Four points occurred to me as I listened to Karen Klein, General Counsel, Kayak.com, during the recent Ninth Annual SuperConference www.insidecounsel.com/superconference.
The first point was her observation that law firms should measure revenue on a per-employee basis, as does her company and many other companies. If law firms did so, they might take more steps to control their overhead costs, reflected inevitably in billing rates, according to Klein. For me, ignorant of the economics of law firms, it is an empirical question whether law firm effective rates rise as firms grow larger because of personnel increases or because of other factors, such as specialization, market recognition, and demand.
Second, Klein observed, tartly, rate freezes by law firms do not mean that if a lawyer moves to a new class year the lawyer’s rate increases. No, no, no: each lawyer sticks with the billing rate in effect for that lawyer during the previous year (See my post of Feb. 9, 2009: rate freezes with 8 references.).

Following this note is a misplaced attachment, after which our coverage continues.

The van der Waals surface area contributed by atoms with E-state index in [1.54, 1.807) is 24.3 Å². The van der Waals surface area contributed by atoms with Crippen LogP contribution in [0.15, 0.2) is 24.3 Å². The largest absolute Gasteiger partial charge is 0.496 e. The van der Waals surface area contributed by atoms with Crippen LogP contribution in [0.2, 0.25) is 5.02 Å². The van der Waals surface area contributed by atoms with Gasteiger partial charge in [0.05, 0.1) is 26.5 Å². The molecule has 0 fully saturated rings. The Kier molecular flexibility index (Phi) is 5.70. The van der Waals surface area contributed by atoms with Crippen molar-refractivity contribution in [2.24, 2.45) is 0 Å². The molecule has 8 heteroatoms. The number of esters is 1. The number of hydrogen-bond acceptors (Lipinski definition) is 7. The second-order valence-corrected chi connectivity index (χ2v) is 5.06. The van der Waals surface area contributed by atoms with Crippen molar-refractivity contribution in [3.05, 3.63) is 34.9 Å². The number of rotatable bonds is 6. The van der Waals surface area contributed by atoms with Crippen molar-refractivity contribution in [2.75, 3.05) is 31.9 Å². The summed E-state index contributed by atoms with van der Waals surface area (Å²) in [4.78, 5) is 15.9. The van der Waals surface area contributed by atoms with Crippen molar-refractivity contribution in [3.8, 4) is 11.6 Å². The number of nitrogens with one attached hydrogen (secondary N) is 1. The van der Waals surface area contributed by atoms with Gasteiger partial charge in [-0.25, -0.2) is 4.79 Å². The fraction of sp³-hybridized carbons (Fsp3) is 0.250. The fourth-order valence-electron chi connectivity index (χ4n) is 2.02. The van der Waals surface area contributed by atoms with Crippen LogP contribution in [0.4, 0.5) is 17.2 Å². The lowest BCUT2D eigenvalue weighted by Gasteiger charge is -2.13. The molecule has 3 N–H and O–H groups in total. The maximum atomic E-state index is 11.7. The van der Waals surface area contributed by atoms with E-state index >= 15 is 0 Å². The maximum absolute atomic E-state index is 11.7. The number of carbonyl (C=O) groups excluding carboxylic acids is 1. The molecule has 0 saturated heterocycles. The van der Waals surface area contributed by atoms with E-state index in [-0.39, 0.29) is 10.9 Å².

Third, Klein listed “secondment” as one of the six “alternative fee arrangements” she considers. I hadn’t thought of secondment as a fee arrangement, but if the secondee bills at cost or at a discount from standard fees, Klein makes a good point (See my post of July 17, 2008: secondment with 12 references; and Jan. 23, 2008: secondment).
Finally, among Klein’s list of six alternative fee arrangements were “success fees” and “contingent fees.” What might be the difference between those fee arrangements? Maybe the definition of a success fee includes the idea that the legal department decides on the amount; a contingent fee results from a pre-set formula, such as one-third of the amount recovered or five percent of any difference between the settlement paid and $10 million.